Tourism has long been a major source of revenue for the Thai economy. In the rush to lure and secure more tourism dollars, the development of tourist attractions has, more often than not, been at the expense of local cultures and customs. This makes initiatives like Ban Lorcha all the more important. Under the auspices of PDA, Ban Lorcha is a not for profit initiative which both showcases and preserves Akha hilltribe culture.
Ban Lorcha is a small Akha hilltribe village in the mountain ranges of northern Thailand. We paid a small fee (about 50 Baht) which is put back into the Akha community through development funds for health care, orphanages and the elderly. An Akha villager was our tour guide, speaking in Thai, which Ae translated to English for us. Ae explained that several members of the village took it in turns to be the guides, as this gives them am opportunity to start a career in the lucrative tourism industry; and when they earn, their village improves!
Our guide took us through various parts of village, including demonstrations and participation by other members in the village. We were shown how the Akha trap animals, cast metal items, and build their houses, as well as how they weave, dye and embroider their iconic black clothing. We were also encouraged to participate in a demonstration of Akha music and dance, which brought on a case of the giggles as we were horribly out of time. Stopping by the village gate, the guide explained that the gate held a lot of traditional beliefs. It was believed to ward of negative or bad spirits – a reminder that local spiritual beliefs are just as strong as Buddhism in this region. Symbols are carved into the gate, and the corners feature bundles of carved ‘bats’ with patterns painted on them. The whole thing is decorated with palm fronds woven into chains and pendants. Our guide giggled as she pointed the carved figured beside the gate – a male and a female, both well endowed. The male was even smoking a roughly hewn pipe!
We were even taken through a villagers house. It was much larger than I had expected, but simple; bamboo walls with a high, thatched roof. Inside was dark and dusty – the floor was earth, and in the corner was the kitchen fire. Light crept in through the gaps in the bamboo wall slats. The heat was stifling, and the smoke rose lazily to escape through the gaps between the wall and roof. It was an extremely contrasting scene: pots and pans stacked neatly on the floor and plastic baby bottles were sitting in a plastic dish drainer on a dusty shelf. It was a fascinating look at the living arrangements of those Akha hilltribe villagers who were determined to hang on to their traditional heritage. Some of the other houses in the village were raised high on stilts, and featured satellite dishes!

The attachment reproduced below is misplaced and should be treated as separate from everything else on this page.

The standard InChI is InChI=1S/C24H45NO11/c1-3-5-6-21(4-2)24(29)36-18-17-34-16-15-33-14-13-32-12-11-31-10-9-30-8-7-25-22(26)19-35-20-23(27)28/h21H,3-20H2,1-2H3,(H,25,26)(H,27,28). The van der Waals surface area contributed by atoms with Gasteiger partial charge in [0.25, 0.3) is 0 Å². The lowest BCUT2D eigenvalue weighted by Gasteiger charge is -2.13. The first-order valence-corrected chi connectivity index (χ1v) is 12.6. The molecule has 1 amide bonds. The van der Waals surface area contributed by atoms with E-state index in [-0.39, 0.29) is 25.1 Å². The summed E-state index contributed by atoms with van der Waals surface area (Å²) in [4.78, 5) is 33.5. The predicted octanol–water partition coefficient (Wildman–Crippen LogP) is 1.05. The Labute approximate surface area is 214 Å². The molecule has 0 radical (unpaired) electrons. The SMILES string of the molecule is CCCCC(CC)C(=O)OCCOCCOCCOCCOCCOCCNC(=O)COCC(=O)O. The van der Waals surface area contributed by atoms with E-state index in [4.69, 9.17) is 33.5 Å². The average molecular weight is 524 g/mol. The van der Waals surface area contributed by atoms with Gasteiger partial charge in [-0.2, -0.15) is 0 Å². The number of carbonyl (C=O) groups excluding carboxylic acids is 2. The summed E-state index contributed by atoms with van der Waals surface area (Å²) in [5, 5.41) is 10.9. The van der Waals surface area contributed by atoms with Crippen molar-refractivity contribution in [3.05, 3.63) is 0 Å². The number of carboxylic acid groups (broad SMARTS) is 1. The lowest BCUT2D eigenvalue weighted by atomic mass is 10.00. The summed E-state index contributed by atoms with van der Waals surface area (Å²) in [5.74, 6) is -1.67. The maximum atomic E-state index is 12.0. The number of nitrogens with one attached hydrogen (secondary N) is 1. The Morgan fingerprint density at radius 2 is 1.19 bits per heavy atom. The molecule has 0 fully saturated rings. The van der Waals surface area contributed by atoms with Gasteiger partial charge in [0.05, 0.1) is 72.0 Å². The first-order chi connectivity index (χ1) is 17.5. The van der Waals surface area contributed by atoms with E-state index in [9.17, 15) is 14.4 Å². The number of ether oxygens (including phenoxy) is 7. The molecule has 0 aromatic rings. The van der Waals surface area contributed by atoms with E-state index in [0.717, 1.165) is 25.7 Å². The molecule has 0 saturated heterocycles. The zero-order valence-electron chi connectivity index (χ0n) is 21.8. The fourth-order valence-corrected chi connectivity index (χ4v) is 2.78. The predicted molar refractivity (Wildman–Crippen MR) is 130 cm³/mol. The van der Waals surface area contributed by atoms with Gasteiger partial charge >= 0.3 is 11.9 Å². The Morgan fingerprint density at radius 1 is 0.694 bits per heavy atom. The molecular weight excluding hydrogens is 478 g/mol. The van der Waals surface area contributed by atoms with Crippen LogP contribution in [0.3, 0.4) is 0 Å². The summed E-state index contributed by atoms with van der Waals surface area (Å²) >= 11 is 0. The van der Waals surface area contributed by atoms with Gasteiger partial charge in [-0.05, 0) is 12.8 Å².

The tour ends at the small village shop. Here, small items made by villagers are sold and the money invested back into Ban Lorcha. This is not the same mass produced gear sold on Khao San Road. The embroidered bags, purses and cushion covers are beautifully hand made and dyed. I bought two pieces of jewellery made by members of the Akha hilltribe; a black and yellow glass piece, and a red and silver necklace. The shop even sold the embroidered, beaded headdresses worn by Akha women. I wish I had’ve bought one home. My only regret from the trip – not buying one!
So.. Ban Lorcha. Should you go?
Yes. While Ban Lorcha is definitely designed for tourists and seems a little forced, but that is the point. It is designed to allow tourists to discover the culture and life of the Akha hilltribe, without enabling widespread destruction and dismantling of the culture, as mass tourism can. The tour through the village is informative and engaging, even if the information boards throughout were faded and dated when we visited. It makes for an easy introduction to hilltribe life, without a homestay in a village (although that is on my list!)
You will find a map of the region surrounding Ban Lorcha on the PDA page, linked in the first paragraph.